Middle school students, who voted online Tuesday using the website myvoicemyelection.org, supported the president with 88 percent of the vote. Their votes were counted in a nationwide poll created by the Pearson Foundation.
In Tuesday's vote in McKees Rocks and Stowe, Mr. Obama got 72 percent of the vote.
Seventh-grader Ryan Huckabee, 12, said his votes were swayed by political yard signs throughout his Stowe neighborhood.
Ryan joked that his last name was spelled "just like that guy on TV," referring to former Arkansas Gov. Mike Huckabee, who now hosts the show "Huckabee" on Fox News Channel.
Ryan said he felt Mr. Obama deserved a second term to allow him to finish what he had started.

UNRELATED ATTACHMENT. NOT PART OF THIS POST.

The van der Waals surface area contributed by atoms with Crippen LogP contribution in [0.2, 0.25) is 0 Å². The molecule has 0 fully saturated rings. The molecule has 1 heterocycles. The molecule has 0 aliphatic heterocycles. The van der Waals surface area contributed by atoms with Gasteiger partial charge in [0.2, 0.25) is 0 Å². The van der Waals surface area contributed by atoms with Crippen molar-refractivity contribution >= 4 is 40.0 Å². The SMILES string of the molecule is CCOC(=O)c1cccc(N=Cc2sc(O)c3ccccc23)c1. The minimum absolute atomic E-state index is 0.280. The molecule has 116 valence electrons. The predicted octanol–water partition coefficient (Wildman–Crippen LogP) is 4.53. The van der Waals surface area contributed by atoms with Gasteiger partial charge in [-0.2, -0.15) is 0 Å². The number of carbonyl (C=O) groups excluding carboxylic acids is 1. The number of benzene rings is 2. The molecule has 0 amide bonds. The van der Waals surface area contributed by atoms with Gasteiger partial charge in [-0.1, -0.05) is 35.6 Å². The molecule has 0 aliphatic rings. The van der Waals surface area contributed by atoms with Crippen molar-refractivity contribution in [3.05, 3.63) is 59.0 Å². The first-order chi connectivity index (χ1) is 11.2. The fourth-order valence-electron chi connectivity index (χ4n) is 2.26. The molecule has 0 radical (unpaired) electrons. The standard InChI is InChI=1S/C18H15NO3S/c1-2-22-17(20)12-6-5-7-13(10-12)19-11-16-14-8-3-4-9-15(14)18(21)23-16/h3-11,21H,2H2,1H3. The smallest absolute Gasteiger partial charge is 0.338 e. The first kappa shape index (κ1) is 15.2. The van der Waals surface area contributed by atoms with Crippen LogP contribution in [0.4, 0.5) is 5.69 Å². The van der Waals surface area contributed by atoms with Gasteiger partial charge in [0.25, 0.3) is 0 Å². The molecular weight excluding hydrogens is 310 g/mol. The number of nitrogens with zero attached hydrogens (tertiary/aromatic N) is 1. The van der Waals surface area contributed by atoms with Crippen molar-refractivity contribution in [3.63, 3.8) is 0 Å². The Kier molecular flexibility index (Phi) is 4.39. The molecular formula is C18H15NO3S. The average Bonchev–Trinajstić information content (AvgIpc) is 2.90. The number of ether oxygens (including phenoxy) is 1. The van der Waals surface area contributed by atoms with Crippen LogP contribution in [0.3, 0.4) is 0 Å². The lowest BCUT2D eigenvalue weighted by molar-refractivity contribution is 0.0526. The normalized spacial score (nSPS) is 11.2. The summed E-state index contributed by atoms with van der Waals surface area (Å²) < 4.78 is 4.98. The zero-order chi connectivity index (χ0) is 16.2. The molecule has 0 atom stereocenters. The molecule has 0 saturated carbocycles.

Tayron Brown, 14, of Stowe was confused by campaign commercials.
"You don't know what to believe," he said.
His commercial viewing netted him the following tidbits: "They said Mitt Romney was going to destroy the economy and take away PBS Kids."
McKees Rocks resident Michael Stuvaints, 13, was worried that if Mr. Romney were elected, he would take away aid such as food stamps for those who are unable to work because of health issues.
"[When people are sick] it's harder for people to take care of themselves and they need help. It's wrong for people to not help other people," he said.
Like voters in some states, middle school students were able to take advantage of early voting.
The early voting was available for those who would be attending a field trip Tuesday. Those who participated in the online voting received an "I Voted" sticker and after lunch were treated to a red, white and blue cupcake from Principal Melanie Kerber.
In Moon Area, students voted along the same Republican lines as the majority of registered voters Tuesday in Crescent and Moon, who supported Mr. Romney with 58 percent of the vote.
In the mock election, the Republican candidate got 53 percent of the vote.